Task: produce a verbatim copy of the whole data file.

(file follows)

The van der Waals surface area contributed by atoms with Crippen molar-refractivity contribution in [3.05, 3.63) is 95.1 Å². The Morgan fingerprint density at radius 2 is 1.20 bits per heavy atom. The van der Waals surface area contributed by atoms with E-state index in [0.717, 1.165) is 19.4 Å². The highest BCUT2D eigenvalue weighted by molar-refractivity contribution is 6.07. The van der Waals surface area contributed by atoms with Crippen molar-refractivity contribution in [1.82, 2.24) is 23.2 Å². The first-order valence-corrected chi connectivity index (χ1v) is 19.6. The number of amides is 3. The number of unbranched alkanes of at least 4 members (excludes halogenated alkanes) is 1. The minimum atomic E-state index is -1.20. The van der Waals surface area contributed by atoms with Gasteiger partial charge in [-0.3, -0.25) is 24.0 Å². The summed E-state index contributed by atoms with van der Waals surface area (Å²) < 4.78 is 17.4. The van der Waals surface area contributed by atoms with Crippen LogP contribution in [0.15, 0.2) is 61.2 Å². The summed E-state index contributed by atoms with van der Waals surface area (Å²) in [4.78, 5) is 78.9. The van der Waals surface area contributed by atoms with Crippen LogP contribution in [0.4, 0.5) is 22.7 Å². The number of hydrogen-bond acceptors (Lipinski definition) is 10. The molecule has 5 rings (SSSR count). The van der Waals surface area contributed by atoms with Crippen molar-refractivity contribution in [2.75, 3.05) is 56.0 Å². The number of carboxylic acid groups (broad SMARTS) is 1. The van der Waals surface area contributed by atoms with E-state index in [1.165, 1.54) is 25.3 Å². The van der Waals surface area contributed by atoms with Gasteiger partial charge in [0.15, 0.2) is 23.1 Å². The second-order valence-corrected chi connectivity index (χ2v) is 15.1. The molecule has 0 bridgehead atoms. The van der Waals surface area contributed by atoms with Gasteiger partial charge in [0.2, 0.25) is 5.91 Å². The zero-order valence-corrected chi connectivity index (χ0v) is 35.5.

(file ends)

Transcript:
The van der Waals surface area contributed by atoms with Crippen molar-refractivity contribution in [3.05, 3.63) is 95.1 Å². The Morgan fingerprint density at radius 2 is 1.20 bits per heavy atom. The van der Waals surface area contributed by atoms with E-state index in [0.717, 1.165) is 19.4 Å². The highest BCUT2D eigenvalue weighted by molar-refractivity contribution is 6.07. The van der Waals surface area contributed by atoms with Crippen molar-refractivity contribution in [1.82, 2.24) is 23.2 Å². The first-order valence-corrected chi connectivity index (χ1v) is 19.6. The number of amides is 3. The number of unbranched alkanes of at least 4 members (excludes halogenated alkanes) is 1. The minimum atomic E-state index is -1.20. The van der Waals surface area contributed by atoms with Gasteiger partial charge in [-0.3, -0.25) is 24.0 Å². The summed E-state index contributed by atoms with van der Waals surface area (Å²) < 4.78 is 17.4. The van der Waals surface area contributed by atoms with Crippen LogP contribution in [0.15, 0.2) is 61.2 Å². The summed E-state index contributed by atoms with van der Waals surface area (Å²) in [4.78, 5) is 78.9. The van der Waals surface area contributed by atoms with Crippen LogP contribution in [0.4, 0.5) is 22.7 Å². The number of hydrogen-bond acceptors (Lipinski definition) is 10. The molecule has 5 rings (SSSR count). The van der Waals surface area contributed by atoms with Crippen molar-refractivity contribution in [2.75, 3.05) is 56.0 Å². The number of carboxylic acid groups (broad SMARTS) is 1. The van der Waals surface area contributed by atoms with E-state index in [1.165, 1.54) is 25.3 Å². The van der Waals surface area contributed by atoms with Gasteiger partial charge in [0.15, 0.2) is 23.1 Å². The second-order valence-corrected chi connectivity index (χ2v) is 15.1. The molecule has 0 bridgehead atoms. The van der Waals surface area contributed by atoms with Gasteiger partial charge in [0.2, 0.25) is 5.91 Å². The zero-order valence-corrected chi connectivity index (χ0v) is 35.5.